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Matthew McConaughey is the more interesting case. He doesn’t seem all that enthused, but not completely uncommitted. His performance gives the aire that The Dark Tower editors Alan Edward Bell and Dan Zimmerman used takes of McConaughey that were either the fourth “let’s have fun, fellas” take and the ninth “I’m tired of this” take. So either in a relaxed mood or just plain tensed up. There’s little room for his character to grow, but there are isolated moments of McConaughey charm that ooze through, often resulting in the more unintentionally funny sides of the film. Which to be fair… are more interesting than anything else here.

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This goes for our audience surrogate of Jake Chambers (Tom Taylor), a young boy in search of help. He hears voices. Sees horrible visions in his dreams. Has a stepdad who lacks empathy. Gets bullied in school. Draws weird images in his notebook. I’m sorry, was I describing Jake Chambers or EVERY OTHER STEPHEN KING PROTAGONIST? Yes, when we aren’t in the other world messing with all sorts of monsters and interdimensional western stuff, we get a lot of the typical archetypes that Stephen King developed, minus a few awful Christians and drunks. Jake is our surrogate, but we never care enough about him over the course of this journey. There’s no chemistry with Idris Elba in a mentor-mentee fashion they’re striving for. He’s just a vehicle for everyone to exposit things about The Dark Tower to.

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Oh, but don’t you fret! If you’re sick of the general cliches from Stephen King’s work, just wait until all the references pop up! Look, there’s the Christine car! Oh, Jake has ‘The Shine!’ There’s Pennywise’s name over a carnival! These are really the only moments where The Dark Tower shows off any resemblance of being interesting. And it’s by merely implying a connection to King’s other stories. Stories that were adapted to popular culture with some kind of memorable quality. Surely, this at least feels better in context of a series of novels that actually expounded more upon the universe this connected to. Hell, it just gets people to remember that the upcoming It film from a completely different studio looks so much better than this one. Great universe building once again, Sony!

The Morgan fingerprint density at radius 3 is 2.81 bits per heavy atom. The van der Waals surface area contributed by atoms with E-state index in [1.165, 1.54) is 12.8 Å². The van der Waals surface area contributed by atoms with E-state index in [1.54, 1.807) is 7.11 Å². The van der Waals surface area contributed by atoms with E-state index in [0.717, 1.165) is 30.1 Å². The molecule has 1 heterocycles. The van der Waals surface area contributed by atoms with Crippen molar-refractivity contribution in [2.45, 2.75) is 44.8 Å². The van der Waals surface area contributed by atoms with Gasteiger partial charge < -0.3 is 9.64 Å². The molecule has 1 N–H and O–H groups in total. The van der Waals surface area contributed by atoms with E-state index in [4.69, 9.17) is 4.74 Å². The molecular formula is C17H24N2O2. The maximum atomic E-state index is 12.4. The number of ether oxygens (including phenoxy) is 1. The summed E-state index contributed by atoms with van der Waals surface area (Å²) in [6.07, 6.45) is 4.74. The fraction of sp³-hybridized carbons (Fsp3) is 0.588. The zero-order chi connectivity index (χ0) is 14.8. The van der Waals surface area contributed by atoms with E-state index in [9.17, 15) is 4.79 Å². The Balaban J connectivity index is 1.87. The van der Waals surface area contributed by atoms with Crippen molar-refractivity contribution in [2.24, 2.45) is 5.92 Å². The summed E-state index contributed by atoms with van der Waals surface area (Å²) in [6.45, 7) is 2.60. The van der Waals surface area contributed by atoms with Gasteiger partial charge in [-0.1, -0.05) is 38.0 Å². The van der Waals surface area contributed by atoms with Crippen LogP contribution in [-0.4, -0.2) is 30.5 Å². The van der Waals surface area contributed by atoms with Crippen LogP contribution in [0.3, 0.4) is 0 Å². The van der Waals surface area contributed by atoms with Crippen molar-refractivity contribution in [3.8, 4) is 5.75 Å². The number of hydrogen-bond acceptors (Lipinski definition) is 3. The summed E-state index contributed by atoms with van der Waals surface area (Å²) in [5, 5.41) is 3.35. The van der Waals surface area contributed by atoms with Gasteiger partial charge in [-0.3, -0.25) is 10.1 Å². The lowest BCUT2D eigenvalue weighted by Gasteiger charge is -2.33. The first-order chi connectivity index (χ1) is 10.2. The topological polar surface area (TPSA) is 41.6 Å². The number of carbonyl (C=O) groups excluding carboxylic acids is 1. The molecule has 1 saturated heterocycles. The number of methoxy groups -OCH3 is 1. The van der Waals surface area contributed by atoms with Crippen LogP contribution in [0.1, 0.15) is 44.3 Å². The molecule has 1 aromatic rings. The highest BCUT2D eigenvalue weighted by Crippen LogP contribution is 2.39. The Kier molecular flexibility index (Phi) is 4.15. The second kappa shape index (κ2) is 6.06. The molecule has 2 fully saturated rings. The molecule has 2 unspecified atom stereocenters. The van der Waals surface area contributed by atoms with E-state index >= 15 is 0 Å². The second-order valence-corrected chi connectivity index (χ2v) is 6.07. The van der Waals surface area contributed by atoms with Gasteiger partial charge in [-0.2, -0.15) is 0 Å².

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The worst thing about The Dark Tower is that despite the fantastical setting and earth shattering stakes, the entire thing comes off as so slight. Such a small scale for any of these major moments to really take impact. Director Nikolaj Arcel shows no real hand or personality. Though, this likely has to do with the multitude of production problems and voices here. It seems as if all of this was truly neutered to this bland whitebread version of an epic fantasy parable. Instead, it feels like a lesser version of a 90s kids fantasy movie. Special effects and all. Especially when our climax is rocks vs guns. Woof.

Rating: 1 out of 5 Gunslinger Bullets

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A GHOST STORY (2017): The Horror of Observation

Horror cinema as of late has been going through a bit of a diverse phase right now. Mainly thanks to companies like A24 who put out challenging films that defy what tends to be put out into theaters. Stuff like It Comes At Night,  The Lobster and Tusk. Who take the horror conceits and give us something… distinct, if not always good. A Ghost Story is one such oddity. A film about loneliness, the nature of supernatural immortality and someone eating a pie for five straight minutes in an unbroken shot. It’s not like much of anything one could be seeing in a theater. That’s commendable, but not always consistently popular. Yet… I couldn’t help but fall in love with this weird little time piece.

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Director/writer David Lowery (Pete’s Dragon, Ain’t Them Bodies Saints) has been a fan of genre explorations. His films take basic tenants of their genres and turn them into gripping emotional tethers to get us past the initial appearance. Saints was a wistful yet authentic twist on a crime romance and Peter’s Dragon took an awful Disney film and turned it into a soulful journey of one boy growing up after intense tragedy. Now with A Ghost Story, Lowery takes the concepts of a horror film and gives the entire thing an existential point of dread. One where we see just how ultimately insignificant we are as people in the grand scheme of things. And how that’s not necessarily a bad thing.